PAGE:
As the main character, Jack Frost himself doesn’t get as much development as the other characters. He is still the one to beat around Amityville, and he still takes great pleasure in the killing. He and Jack R are sort of rivals, as Jack R was the previous wearer of the Devil’s Thread, and even though he loses, Jack R gladly gives Jack F his showdown when they are face to face in the real world. This last scene for Jack R also explains the seeming contradiction of Jack F killing him, and yet telling Noh-A to look to Jack F for protection.
I still haven’t been won over with these volumes of Jack Frost. But they do introduce enough new elements that I wouldn’t mind reading the next volume. With Yen Plus is no longer being printed and the title no longer serialized, there shouldn’t be as long a delay between volumes. But with Yen Press being one volume away from being caught up, it’s gonna be a while until the next one anyway. At least with not a lot going on, there won’t be much to forget.
This week I check out some new stories, regular departments Weekly Wish List and top 10 at Vizmanga.com and the New York Times, and for Valentines Day I features some titles with couples that aren’t so lovey-dovey.
The truth about Xerxes Break’s past is revealed in these volumes as is more about Alice and her relation to the Intent of the Abyss. Oz continues to pursue the truth behind the tragedy of Sablier, and he, Gilbert and Alice go to the remains of the city. Vincent and Gilbert’s past is revealed along with more about Glen Baskerville and Jack Vessalius, but when Oz’s incuse moves forward, it is a reminder that his time is running out.
There are a lot of revelations made throughout these volumes, about Alice, about the Abyss, about the chains about Alice and Oz, but not a lot of questions are answered. We know the who’s and how’s but still not a lot about the why’s, which is what will keep readers coming back.
Keeping track of all the revelations got to be a bit of a task. The only real saving grace was the way they all connected that told more of the story of the tragedy of Sablier. It was really all very timey-wimey. Xerxes Break fits in as a figure from after the tragedy looking to change the past with the usual tragic results. Gilbert and Vincent turn out to be pieces to the puzzle as well with connections that were rather unexpected. The real reason for the tragedy leads back to an event that affected Glen Baskerville to the point that controlling the Intent of the Abyss was the only way he knew to change it, and Alice is the key to it all. But we still don’t know the full story behind that event, which as the root, really needs to be revealed before any real answer can be disclosed.
Most of these revelations delved into the tragic. Xerxes only wanted to save his Master, but instead destroyed a whole family. Gilbert and Vincent had a tragic childhood that shaped who they are. The events are especially tragic for Vincent, as he is shunned as a child of ill omen, and tries to save his big brother, to such results that he is truly driven insane. Though, I don’t think he was really all that stable in the first place, with the way he tortures Alice, cutting up her dolls and then her cat (why is it always the cat?!). Even with all he’s been through, I really can’t muster any sympathy for him. He is a good match for Lottie Baskerville, who is just as psychotic.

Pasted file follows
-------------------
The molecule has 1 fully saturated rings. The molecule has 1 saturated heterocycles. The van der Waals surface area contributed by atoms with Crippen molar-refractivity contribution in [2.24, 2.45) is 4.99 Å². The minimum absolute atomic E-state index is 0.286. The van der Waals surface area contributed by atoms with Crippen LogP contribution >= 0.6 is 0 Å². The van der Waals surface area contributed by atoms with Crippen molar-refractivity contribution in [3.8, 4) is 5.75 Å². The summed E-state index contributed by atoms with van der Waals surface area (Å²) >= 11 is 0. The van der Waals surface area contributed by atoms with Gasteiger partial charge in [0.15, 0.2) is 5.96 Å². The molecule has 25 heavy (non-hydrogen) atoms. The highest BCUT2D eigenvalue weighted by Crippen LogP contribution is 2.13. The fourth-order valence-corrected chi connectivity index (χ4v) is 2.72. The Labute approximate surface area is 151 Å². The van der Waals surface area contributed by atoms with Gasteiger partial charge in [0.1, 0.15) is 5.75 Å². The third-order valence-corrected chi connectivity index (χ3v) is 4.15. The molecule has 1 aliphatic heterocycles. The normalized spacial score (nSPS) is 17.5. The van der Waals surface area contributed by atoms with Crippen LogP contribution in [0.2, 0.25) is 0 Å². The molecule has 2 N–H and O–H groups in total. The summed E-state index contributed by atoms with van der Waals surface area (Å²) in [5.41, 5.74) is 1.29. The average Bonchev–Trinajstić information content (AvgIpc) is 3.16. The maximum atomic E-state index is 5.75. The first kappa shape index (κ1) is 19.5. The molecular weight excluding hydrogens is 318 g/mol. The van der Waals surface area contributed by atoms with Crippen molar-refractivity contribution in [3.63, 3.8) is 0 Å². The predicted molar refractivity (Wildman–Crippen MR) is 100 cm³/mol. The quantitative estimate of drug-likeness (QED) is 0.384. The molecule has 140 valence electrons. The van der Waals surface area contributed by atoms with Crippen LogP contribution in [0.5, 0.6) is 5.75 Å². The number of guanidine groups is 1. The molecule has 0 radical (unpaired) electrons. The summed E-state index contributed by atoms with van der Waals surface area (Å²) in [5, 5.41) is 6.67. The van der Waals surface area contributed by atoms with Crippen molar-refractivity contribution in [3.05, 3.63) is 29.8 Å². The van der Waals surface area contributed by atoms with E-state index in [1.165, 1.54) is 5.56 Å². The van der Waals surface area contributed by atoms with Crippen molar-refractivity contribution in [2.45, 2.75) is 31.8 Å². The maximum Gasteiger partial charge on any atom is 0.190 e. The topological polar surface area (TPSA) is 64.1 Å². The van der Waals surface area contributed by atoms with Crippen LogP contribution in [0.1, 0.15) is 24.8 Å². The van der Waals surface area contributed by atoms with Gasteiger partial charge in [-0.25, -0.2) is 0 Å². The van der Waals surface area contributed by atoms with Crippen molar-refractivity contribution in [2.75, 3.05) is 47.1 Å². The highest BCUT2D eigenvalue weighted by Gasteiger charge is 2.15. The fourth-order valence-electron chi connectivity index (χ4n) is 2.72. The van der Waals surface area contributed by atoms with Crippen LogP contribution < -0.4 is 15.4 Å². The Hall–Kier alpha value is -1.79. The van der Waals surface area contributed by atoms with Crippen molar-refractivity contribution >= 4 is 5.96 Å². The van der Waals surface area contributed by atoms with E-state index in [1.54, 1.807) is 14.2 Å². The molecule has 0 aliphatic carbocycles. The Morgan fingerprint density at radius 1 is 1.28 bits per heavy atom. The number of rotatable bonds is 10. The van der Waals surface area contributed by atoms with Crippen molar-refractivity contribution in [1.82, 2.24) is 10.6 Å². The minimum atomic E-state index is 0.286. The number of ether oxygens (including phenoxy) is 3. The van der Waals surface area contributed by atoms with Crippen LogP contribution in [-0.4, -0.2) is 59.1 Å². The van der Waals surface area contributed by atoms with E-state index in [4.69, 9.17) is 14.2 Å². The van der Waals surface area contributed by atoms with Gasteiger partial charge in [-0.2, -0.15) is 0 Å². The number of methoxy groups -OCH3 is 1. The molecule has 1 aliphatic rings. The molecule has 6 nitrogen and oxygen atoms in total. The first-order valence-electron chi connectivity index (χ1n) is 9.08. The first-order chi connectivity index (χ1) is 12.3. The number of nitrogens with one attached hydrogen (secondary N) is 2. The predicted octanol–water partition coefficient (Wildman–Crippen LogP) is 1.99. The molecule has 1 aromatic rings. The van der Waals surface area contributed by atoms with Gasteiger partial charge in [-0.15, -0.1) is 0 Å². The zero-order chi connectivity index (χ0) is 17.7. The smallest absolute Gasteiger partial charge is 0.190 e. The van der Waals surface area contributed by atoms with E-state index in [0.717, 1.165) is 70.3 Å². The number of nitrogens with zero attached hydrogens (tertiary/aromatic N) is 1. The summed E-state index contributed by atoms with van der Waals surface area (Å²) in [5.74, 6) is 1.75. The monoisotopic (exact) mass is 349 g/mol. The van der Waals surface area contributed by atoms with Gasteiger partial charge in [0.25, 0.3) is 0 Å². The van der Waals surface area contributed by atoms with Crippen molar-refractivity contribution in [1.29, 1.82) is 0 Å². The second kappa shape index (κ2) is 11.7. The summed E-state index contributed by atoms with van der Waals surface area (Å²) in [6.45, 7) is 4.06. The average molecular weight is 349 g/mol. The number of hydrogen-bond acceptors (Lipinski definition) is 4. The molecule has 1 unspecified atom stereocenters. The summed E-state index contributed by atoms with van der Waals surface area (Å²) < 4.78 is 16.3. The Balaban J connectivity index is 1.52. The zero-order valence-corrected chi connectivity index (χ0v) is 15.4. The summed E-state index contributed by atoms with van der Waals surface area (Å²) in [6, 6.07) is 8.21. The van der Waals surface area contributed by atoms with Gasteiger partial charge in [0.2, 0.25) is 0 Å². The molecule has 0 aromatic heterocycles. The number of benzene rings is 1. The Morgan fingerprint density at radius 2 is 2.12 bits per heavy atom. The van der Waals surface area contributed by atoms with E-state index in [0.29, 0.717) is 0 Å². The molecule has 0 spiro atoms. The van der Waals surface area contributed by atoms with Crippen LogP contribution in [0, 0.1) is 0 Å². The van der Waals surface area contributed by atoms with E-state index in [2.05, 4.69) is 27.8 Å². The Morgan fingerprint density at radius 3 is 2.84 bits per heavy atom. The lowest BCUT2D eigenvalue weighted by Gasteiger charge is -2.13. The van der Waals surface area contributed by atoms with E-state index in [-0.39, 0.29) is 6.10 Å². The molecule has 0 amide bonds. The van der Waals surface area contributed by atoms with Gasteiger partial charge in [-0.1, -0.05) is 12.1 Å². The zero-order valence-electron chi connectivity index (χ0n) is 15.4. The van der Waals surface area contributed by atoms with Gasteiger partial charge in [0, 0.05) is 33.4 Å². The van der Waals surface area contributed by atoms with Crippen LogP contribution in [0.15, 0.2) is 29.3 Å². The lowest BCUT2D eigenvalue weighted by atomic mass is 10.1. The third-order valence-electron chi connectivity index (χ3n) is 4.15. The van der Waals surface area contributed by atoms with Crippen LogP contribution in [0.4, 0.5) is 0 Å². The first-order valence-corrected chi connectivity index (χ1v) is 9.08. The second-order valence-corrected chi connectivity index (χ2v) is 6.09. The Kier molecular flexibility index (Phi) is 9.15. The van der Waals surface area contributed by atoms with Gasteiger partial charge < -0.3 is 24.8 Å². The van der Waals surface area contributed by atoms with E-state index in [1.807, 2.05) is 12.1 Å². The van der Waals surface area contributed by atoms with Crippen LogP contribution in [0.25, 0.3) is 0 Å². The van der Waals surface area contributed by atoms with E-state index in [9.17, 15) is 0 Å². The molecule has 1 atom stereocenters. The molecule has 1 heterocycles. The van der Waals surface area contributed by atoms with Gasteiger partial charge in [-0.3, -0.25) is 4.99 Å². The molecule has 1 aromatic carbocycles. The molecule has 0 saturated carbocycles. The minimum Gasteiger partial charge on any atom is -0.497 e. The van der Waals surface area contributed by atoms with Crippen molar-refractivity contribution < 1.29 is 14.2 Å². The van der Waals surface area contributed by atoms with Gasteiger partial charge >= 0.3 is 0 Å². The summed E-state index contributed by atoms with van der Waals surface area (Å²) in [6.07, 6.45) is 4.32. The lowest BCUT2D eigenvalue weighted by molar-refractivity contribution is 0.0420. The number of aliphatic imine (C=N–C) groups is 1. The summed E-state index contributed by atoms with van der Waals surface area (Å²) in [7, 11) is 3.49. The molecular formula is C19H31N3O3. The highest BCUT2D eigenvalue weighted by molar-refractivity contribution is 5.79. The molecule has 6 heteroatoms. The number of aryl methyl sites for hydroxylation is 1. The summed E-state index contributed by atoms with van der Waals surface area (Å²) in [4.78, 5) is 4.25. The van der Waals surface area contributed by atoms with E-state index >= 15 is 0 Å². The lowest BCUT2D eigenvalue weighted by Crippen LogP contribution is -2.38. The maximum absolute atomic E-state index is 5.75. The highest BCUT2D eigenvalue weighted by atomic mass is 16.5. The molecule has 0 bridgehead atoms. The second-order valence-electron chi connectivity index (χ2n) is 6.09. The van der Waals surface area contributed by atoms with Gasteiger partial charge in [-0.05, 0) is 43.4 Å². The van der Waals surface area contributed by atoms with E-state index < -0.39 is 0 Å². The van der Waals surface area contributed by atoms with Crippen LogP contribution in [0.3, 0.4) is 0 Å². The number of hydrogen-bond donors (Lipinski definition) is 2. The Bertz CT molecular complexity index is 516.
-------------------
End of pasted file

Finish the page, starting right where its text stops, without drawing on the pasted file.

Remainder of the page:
I enjoyed the chapters with Oz taking Echo out on the town during the Blue Angel festival. It had a lot of sweet moments, and was one of the few moments that helped get me through all the tragedy that followed. Though I wasn’t happy with what happened to Echo afterward. Guess you can’t have the happy last too long in this series. I also felt sorry for Alice in the past. She didn’t deserve the hate that was piled on her, and her fate at Glen Baskerville’s hand probably wasn’t going to be a good one. Jack asks not to be called the Hero of Sablier because of what he was forced to do to stop it, but what Glen planned wasn’t any better. If anything Jack’s remorse only reinforces his heroism, especially considering his fate.
Also included in these volumes was the pilot story for Pandora Hearts. I enjoyed it just as much as what it became. It keeps a lot of the elements, with chains and characters from Alice in Wonderland. Gil and Oz are still together, and Oz is chained to the B-Rabbit, but it takes a slightly different form. It was a good, action story, and quite enjoyable.
I don’t know that I can say I enjoyed these volumes, but they were good, compelling reads. The few moments of camaraderie between Oz, Alice and Gilbert were uplifting, and Alice’s first attempt at a kiss was cute. But it seems tragedy is meant to rule this series as a meeting between Oz and his father is anything but warm, and with the forward movement of Oz’s incuse, he takes another step toward losing himself and becoming more like the B-Rabbit. Pandora Hearts continues to keep me coming back, as it’s questions are too fascinating to let go.
Review copies provided by Publisher.
This week I take a look back at 2013 and some of the trends in manga that were seen over the year; What became popular, who started and who stopped publishing and comment on what I’d like see more of in 2014. I also have regular features the Weekly Wish List, Vizmanga.com update and the New York Times Bestseller List.
This week there’re the regular features of the Weekly Wish List, the Vizmanga.com update, and the New York Times Best Seller List, and Alex Hoffman of the Manga Widget Blog joins me for a discussion on Yen Plus, Yen Press’ digital online anthology which ceased publication this month.
It’s a short episode this week, with regular features Weekly Wish List, Vizmanga.com update NYT Best Seller List and a review of Inu x Boku SS volume 1.
This week I look at the new licenses from Seven Seas Entertainment, the Vizmanga.com update, the NYT Best Seller List, and a new gift guide of manga for 2013.
This week I talk about my weekly wish list, Kodansha’s new digital titles, some new titles debuting in Japan, new titles at Vizmanga.com, and I do a review of Higurashi When They Cry: Atonement Arc volumes 1-4.